In the early months and years of life, children begin to understand the world through their senses; they see our smiles, hear our voices, smell their milk, and they touch and taste everything! Meanwhile, they also start to match their inner sensations, like their hunger and their energy levels, with outside cues. They begin to associate certain feelings with certain actions, and certain actions with certain outcomes.
All of this happens alongside human movement. We move in certain ways when we do certain things; we sway and bounce to settle, we swing and spin to play, we rush to get things done, and we stay still to rest. Babies are learning throughout all of this, creating their understanding of the world through the filter of our movements, our tone of voice, our facial expressions – It’s a big job for the babies, and a huge one for the parents!
The back and forward of this parent-child relationship can be seen as a dance. One person makes a move, the other responds, and on and on it goes! While learning the steps to a brand-new dance can be tricky, this process also often occurs without our explicit focus, because we parents get busy and tired! It’s important to know that that’s okay. Sometimes, we will step on toes, we will be out of time and out of synchrony, and that really is okay. In fact, it’s one of the most important things you will help your child learn – how to get back in tune with someone after we’ve all lost it. Remember, we’re in an improvised dance here, not a dancing with the stars finale.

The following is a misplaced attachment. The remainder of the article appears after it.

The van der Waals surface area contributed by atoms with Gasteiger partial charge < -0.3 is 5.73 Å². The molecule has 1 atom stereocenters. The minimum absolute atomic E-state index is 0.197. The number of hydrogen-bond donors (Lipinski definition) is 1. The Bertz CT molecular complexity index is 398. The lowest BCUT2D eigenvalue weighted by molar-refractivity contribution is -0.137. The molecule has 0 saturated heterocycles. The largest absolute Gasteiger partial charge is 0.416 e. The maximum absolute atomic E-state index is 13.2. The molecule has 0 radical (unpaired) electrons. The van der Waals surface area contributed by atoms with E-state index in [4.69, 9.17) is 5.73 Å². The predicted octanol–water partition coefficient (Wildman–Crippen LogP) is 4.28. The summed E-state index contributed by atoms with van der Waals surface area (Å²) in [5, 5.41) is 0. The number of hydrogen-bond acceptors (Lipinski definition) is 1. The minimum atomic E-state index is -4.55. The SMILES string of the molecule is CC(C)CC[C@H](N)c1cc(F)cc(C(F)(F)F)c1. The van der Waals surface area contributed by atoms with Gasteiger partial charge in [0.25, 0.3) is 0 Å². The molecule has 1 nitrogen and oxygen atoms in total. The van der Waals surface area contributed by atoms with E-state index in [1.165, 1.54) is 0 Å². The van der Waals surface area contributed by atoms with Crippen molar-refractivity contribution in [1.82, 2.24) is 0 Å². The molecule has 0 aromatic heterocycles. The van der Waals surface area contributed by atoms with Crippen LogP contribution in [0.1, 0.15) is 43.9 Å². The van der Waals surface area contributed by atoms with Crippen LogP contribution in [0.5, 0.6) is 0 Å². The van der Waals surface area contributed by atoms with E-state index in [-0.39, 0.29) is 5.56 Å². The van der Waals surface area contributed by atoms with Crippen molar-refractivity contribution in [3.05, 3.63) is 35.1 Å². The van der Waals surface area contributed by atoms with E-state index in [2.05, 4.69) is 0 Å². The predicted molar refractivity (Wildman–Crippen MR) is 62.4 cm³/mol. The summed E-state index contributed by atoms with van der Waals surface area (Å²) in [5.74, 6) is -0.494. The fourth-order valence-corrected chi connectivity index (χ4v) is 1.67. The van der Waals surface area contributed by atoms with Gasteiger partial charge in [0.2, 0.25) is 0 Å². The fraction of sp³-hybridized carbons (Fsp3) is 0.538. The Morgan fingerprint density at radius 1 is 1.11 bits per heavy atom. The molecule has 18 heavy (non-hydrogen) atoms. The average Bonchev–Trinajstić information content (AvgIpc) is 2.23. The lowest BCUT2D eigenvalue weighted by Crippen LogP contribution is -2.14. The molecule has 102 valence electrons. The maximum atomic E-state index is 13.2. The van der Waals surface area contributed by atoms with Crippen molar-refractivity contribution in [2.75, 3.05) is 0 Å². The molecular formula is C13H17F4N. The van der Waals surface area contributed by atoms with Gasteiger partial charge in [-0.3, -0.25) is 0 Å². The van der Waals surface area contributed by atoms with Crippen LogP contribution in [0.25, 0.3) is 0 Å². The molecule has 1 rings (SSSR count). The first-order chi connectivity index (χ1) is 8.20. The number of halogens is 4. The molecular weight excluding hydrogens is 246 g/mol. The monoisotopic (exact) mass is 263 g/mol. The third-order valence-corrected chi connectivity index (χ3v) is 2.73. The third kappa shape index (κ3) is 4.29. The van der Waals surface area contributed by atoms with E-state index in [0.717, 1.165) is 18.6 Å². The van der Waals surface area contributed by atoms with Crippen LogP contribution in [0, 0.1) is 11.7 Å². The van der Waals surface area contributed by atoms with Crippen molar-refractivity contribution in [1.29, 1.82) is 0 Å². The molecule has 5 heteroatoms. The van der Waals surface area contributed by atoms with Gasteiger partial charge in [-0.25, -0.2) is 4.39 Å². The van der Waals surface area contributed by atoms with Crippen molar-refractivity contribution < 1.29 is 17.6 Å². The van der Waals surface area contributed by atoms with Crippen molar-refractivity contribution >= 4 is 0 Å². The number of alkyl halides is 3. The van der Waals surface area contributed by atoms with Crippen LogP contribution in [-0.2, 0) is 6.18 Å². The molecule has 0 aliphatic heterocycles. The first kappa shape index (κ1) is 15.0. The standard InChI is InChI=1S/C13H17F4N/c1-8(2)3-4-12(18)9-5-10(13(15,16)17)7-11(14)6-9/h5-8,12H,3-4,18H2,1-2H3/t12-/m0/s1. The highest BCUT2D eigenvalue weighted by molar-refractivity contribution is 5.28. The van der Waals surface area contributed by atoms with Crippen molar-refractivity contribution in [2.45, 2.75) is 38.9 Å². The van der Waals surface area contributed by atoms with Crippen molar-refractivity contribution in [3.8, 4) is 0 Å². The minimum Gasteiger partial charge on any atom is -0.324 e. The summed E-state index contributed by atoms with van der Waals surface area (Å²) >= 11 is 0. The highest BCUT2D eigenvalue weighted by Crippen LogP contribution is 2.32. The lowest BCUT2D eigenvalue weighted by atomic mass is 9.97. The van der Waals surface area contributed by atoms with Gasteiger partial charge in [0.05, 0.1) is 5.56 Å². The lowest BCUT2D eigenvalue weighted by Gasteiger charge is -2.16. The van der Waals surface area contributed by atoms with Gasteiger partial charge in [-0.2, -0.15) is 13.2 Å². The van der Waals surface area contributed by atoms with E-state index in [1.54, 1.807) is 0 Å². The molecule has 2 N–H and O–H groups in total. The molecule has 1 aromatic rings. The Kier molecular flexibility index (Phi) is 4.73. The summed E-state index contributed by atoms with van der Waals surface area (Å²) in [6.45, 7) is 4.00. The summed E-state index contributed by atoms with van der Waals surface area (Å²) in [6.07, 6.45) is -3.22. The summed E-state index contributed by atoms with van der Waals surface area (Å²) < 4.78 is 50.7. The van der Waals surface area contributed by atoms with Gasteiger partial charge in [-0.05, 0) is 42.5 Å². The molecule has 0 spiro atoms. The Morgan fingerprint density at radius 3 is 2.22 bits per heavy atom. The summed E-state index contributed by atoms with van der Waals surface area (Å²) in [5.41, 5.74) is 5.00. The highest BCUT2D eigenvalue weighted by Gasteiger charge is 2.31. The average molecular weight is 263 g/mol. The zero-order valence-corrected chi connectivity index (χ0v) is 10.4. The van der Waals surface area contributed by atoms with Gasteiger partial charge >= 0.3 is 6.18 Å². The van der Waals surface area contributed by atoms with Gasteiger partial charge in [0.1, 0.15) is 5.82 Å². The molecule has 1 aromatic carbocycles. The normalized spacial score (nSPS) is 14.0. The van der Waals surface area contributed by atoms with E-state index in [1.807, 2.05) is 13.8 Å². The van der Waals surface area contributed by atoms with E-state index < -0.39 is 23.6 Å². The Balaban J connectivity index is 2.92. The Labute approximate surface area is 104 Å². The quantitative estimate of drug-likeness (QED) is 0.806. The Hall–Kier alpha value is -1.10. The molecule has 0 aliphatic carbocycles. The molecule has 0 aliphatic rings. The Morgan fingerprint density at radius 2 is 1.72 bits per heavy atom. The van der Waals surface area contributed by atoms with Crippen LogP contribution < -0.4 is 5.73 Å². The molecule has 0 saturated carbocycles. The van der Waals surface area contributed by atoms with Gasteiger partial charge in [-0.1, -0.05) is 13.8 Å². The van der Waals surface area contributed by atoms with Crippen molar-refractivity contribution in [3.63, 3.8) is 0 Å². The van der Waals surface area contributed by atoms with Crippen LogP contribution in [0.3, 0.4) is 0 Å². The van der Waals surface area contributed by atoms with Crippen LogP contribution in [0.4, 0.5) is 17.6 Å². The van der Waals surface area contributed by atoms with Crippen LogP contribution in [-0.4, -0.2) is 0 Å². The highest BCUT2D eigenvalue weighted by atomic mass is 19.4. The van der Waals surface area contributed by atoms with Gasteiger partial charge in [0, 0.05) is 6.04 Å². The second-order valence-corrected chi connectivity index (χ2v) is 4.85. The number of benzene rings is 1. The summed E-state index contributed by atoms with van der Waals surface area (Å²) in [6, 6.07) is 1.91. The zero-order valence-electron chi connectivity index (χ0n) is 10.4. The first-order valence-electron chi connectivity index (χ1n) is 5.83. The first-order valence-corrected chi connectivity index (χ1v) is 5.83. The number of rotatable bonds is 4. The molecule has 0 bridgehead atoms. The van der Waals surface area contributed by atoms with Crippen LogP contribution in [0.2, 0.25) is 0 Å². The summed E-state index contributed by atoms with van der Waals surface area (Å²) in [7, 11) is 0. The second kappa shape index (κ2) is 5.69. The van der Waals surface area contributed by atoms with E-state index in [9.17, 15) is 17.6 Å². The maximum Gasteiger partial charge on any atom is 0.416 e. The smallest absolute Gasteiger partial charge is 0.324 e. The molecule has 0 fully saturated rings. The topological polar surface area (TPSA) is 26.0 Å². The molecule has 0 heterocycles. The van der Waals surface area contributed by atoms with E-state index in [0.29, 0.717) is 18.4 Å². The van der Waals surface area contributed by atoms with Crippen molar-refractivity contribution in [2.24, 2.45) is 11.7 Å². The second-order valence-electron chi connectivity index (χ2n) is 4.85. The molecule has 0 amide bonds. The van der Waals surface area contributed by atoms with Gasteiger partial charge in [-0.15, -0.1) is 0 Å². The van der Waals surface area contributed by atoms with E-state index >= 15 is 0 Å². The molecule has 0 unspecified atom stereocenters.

This is why it can be so helpful to actually dance with your baby.
When we find moments to put down the needs and wants of the day, to move together to a favourite song (it doesn’t have to be the wiggles), we allow ourselves to take a moment and see what’s going on in the dance. We can zone in on how it feels when we move together and find out which moves we like the most; which ones are uncomfy; what works for them, and how do we even know? Slow this dance right down. Let’s just focus on a few of those little mechanisms, the ones busy making a world. How do both of you respond to different tones of voice… Are some tones fun? Some calming? What exactly is it that they do that lets us know what they need?
You are always dancing with your baby. Sometimes it helps to take a look at the steps and the patterns of movement that we’ve naturally fallen into, so we can see where it works and where we could move differently.
Remember, it’s just dancing. Experiment, be brave and try new moves!
Blog post written by Molly Flanagan-Sjoberg, currently undertaking Master of Creative Arts Therapy – Dance Movement Therapy at The University of Melbourne.